It should be noted, too, that these nominations are not merely token nods toward crowdpleasers intent on getting eyeballs to televised ceremonies. Several of them, including Everything Everywhere (which grossed $103 million worldwide) and Top Gun 2 have their champions who will tell you with absolute sincerity that they’re a frontrunner for Best Picture. Meanwhile Michelle Yeoh is generally considered one of several frontrunners in the Best Actress category after her stunning performance in Everything Everywhere while Tom Cruise is considered by many to be a dark horse candidate for receiving a Best Actor nomination from the Academy.
Until then, and over at the CCAs, both Yeoh and Cruise were nominated in their respective categories, as was most of the cast of Everything Everywhere in supporting categories, including Ke Huy Quan, Stephanie Hsu, and Jamie Lee Curtis, while Cameron and the Daniels received Best Director nominations, for Avatar: The Way of Water and Everything Everywhere, respectively. Additionally, Viola Davis was nominated for Best Actress due to her work in The Woman King.
Admittedly, the taste of critics and the filmmakers in the industry can differ wildly—just last year the CCAs, like most critics groups, rallied around Jane Campion’s The Power of the Dog while the Oscars went for the more feel-good and sentimental CODA, an Apple TV+ original. And in the Best Director category alone, the CCAs nominate 10 helmers while the Academy of Motion Picture Arts and Sciences selects only five. However, it seems as if the industry, which remains at a major inflection point after the pandemic has accelerated audience migration toward streaming, might be pivoting back to a blockbuster-heavy slate of awards contenders in 2023. It’s a phenomenon we arguably haven’t seen since Lord of the Rings: Return of the King won Best Picture in 2004, including by beating Master and Commander.
This is remarkable for awards bodies’ tastes, not to mention prudent. Our modern understanding of what an Oscar movie is actually fairly recent—arguably dating back to around 1999 when Harvey Weinstein’s Shakespeare in Love beat the crowdpleasing WWII blockbuster, Saving Private Ryan. Even then the change didn’t happen overnight (see again: ROTK). But in less than a decade after the 1999 Oscar season, the Academy went from nominating audience favorites like Saving Private Ryan, and even selecting them for Best Picture over more deserving fare—see Forrest Gump beating Pulp Fiction in 1995 and Titanic beating L.A. Confidential in 1998 for more—to often snubbing hits and audience favorites, including most famously The Dark Knight in 2009.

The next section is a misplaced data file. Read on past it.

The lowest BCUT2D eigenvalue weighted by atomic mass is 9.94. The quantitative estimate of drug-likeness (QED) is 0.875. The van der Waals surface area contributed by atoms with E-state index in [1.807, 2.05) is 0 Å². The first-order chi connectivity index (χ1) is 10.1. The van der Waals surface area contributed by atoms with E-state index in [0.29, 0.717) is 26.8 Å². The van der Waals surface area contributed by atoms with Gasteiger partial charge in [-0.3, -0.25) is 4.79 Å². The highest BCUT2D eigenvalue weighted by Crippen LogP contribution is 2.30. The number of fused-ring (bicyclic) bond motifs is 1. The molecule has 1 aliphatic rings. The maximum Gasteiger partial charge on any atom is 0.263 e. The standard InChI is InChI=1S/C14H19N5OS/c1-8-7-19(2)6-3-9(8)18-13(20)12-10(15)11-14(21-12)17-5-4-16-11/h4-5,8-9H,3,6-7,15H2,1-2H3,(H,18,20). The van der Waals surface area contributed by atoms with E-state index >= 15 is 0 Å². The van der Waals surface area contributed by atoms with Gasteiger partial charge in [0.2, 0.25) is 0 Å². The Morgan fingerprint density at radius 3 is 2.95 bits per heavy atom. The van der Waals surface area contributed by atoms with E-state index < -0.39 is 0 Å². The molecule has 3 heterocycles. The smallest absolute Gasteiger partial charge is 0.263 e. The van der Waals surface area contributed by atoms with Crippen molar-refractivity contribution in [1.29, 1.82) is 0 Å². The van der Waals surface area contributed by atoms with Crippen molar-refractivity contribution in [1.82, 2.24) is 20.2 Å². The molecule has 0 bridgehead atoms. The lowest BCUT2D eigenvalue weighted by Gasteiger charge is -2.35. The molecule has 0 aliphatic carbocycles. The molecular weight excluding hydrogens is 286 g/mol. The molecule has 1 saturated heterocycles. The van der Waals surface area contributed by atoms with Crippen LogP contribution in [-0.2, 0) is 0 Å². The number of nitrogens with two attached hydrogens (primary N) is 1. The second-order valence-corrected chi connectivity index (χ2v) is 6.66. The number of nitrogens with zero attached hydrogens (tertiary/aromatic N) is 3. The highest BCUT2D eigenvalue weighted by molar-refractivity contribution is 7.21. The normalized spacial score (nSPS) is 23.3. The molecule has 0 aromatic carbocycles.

Of course the awards season has visibly begun changing in recent years. It was only a few years ago when Black Panther became the first superhero movie ever to be nominated for Best Picture. Nevertheless, many of these awards and nominations have felt like consolation prizes: empty gestures intended to get audiences to tune in and avert the declining viewership awards shows endure nearly every year. The Academy even infamously attempted to put populist entertainment at a pseudo-kids table when it was announced there would be a “Best Popular Film” category. That was quickly jettisoned after it proved… unpopular.
Popular films can, indeed, be some of the best movies in any year, but that fact is sometimes harder to reconcile with an industry that appears to be rushing to the lowest common denominator of commodified corporate product (read: content) with industrial-sized blockbusters dominating the box office and sucking up most Hollywood resources, leading to the death of medium budget movies, including the type of adult dramas that used to be awards and audience darlings. Even so, occasionally some of these blockbusters can have a soul and reveal a level of craft and care that is exceptional. Top Gun: Maverick, for one, buttressed the entire summer box office with innovative IMAX cinematography and storytelling that could win over almost anyone’s heart, if not necessarily their mind.